Lillian Gish Makes Her Bow in Version of a Molnar Play – Marion Davies’s Comedy
The New York Times, June 8, 1930
By Mordaunt Hall
LILLIAN GISH’S acting in her first talking film, “One Romantic Night,” a version of Molnar’s play, “The Swan,” is all the more impressive for her being heard. As in the case of other screen players with pleasing voices, audibility is a boon to Miss Gish, for it assists materially in the quality of the acting. There is more life to her work and it helps her to avoid those mannerisms that were particularly in evidence in her later silent films.
Speech in screen offerings often makes for less sameness in the work of the players and so results in a wider difference in characterization than was usually possible on the silent screen. Miss Gish, for instance, was really always Miss Gish under another name in most of her mute films. In this her first venture before the microphone, however, there is infinitely more charm and variety to her acting than in her best work in mere pantomimic roles. Words may not always make the player seem very different from what he or she was in another part, but they undoubtedly help, particularly when the comparison is not with another talking film, but with a silent specimen.
This “One Romantic Night” is a diverting affair, but what can be said in praise for Miss Gish’s acting cannot be said for that of Conrad Nagel or Rod La Rocque, partly because one is apt to bear in mind the sterling work on the stage of Basil Rathbone and Philip Merrivale in the same roles. The portrayals of both Mr. Nagel and Mr. La Rocque are hard, lacking spark or spontaneity, but possibly quite acceptable if one had not seen the play. Perhaps these two screen players might have succeeded much better had they the advantages of their stage colleagues, for there is no doubt that the acting of many players in talking films is hindered by the lack of continuity in the scenes, and also because often they do not have enough time for Iearning or rehearsing their parts. A stage player may improve in his role as time goes on, but the screen actor is called upon to give but one real performance. Then, too, some of the character players are extremely busy, and they go with little opportunity for real preparation from one film to another and sometimes are engaged in two productions simultaneously.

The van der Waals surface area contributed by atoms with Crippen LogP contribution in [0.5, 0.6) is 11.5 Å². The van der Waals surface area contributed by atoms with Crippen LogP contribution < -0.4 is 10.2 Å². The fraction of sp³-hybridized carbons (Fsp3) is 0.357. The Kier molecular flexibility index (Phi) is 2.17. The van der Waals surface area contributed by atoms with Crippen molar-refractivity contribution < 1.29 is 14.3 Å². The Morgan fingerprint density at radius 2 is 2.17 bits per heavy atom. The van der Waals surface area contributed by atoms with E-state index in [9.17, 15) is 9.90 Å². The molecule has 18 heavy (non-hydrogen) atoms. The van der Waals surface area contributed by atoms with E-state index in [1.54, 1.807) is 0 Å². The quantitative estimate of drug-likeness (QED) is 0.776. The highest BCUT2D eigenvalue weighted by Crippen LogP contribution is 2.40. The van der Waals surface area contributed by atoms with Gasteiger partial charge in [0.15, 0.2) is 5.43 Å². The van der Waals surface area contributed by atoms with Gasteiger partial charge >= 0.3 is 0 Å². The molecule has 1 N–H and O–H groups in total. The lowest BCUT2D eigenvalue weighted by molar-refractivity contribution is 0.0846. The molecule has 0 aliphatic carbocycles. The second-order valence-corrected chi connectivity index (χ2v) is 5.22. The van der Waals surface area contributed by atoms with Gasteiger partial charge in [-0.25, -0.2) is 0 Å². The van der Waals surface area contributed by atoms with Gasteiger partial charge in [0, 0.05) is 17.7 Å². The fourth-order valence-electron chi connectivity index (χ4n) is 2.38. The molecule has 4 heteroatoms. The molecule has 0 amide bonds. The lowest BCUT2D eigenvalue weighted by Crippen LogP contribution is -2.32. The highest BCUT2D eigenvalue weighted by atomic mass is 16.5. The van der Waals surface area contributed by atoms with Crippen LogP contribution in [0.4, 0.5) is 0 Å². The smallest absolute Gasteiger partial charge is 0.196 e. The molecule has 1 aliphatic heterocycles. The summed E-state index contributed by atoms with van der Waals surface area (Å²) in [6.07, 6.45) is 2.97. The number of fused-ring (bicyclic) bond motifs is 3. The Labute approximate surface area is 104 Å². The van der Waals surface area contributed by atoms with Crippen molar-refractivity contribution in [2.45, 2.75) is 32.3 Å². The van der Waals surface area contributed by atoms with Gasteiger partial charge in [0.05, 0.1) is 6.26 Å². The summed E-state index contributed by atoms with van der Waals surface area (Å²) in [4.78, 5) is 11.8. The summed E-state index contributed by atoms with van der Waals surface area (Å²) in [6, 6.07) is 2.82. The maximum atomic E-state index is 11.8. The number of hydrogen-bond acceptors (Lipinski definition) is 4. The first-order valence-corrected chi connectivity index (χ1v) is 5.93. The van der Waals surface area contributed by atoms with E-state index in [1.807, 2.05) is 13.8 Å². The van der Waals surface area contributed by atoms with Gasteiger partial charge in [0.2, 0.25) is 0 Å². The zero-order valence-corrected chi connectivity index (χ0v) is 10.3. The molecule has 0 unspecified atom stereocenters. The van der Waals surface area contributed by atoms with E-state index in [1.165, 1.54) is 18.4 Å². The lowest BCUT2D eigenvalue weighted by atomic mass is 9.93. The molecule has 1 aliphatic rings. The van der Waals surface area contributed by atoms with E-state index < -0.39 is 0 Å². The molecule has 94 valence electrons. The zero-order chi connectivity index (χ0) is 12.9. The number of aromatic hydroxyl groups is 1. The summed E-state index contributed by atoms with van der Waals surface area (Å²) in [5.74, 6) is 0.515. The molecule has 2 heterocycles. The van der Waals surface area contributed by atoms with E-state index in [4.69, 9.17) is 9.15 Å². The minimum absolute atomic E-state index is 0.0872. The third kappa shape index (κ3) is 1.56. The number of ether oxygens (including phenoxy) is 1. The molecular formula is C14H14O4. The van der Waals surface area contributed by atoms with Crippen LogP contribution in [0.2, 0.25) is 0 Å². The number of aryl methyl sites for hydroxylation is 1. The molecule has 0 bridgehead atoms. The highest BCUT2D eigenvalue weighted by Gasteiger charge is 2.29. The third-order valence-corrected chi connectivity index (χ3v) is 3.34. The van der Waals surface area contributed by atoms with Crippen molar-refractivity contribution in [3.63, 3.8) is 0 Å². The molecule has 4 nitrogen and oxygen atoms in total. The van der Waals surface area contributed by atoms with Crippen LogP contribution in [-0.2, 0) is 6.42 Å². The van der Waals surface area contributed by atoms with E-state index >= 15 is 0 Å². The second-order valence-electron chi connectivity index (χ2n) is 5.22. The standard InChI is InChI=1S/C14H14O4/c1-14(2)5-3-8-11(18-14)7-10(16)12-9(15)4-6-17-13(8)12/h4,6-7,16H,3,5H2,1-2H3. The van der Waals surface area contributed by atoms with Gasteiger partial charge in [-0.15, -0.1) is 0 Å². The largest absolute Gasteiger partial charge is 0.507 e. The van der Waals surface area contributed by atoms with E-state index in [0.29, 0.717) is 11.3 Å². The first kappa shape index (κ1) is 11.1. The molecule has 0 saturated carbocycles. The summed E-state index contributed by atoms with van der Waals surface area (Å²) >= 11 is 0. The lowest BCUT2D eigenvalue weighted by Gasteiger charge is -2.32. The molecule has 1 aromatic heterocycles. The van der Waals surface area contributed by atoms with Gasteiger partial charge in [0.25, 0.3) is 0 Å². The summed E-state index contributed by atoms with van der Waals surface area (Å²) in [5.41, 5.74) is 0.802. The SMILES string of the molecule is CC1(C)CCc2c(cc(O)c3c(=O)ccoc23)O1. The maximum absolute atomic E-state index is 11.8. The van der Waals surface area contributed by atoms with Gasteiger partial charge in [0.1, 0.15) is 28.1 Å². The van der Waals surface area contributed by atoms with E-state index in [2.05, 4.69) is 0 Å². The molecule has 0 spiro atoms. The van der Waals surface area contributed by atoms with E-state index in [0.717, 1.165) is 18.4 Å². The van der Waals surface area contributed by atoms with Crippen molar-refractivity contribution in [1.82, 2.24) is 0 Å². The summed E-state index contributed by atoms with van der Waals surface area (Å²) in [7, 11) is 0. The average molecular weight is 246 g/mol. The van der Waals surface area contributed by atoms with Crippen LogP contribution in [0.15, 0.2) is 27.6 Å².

Marie Dressler, who elicited no end of laughter as the reprehensible Marty in the audible version of “Anna Christie,” creates plenty of fun as the old Princess Beatrice, the match-aking mother of Princess Alexandra (Miss Gish). It is the Princess Beatrice who, on perceiving that Prince Albert is not attentive to her daughter, encourages the young woman to flirt with Dr. Haller, as the tutor is known in this film. The incidents that follow give Miss Dressler a great opportunity, and while her acting is only relatively restrained, it is far more subdued than it has been in any of her other film roles.
It is interesting and unusual to note that while Miss Gish’s shadow is performing in this transcription of Molnar’s romantic comedy, she is to he seen in person at the Cort in Chekhov’s “Uncle Vanya.” It is rare indeed that a screen player is to be seen on the stage and the screen simultaneously.
Father Benedict, who in the original play was known as Father Hyacinth, is capably portrayed by O.P.Heggie but the character would have been more sympathetic had Mr. Heggie’s voice been a little softer.
At an early showing of this picture, which is still holding forth at the Rivoli, the sound reproduction was unnecessarily loud, which is another handicap to the final result of an audible screen player’s work.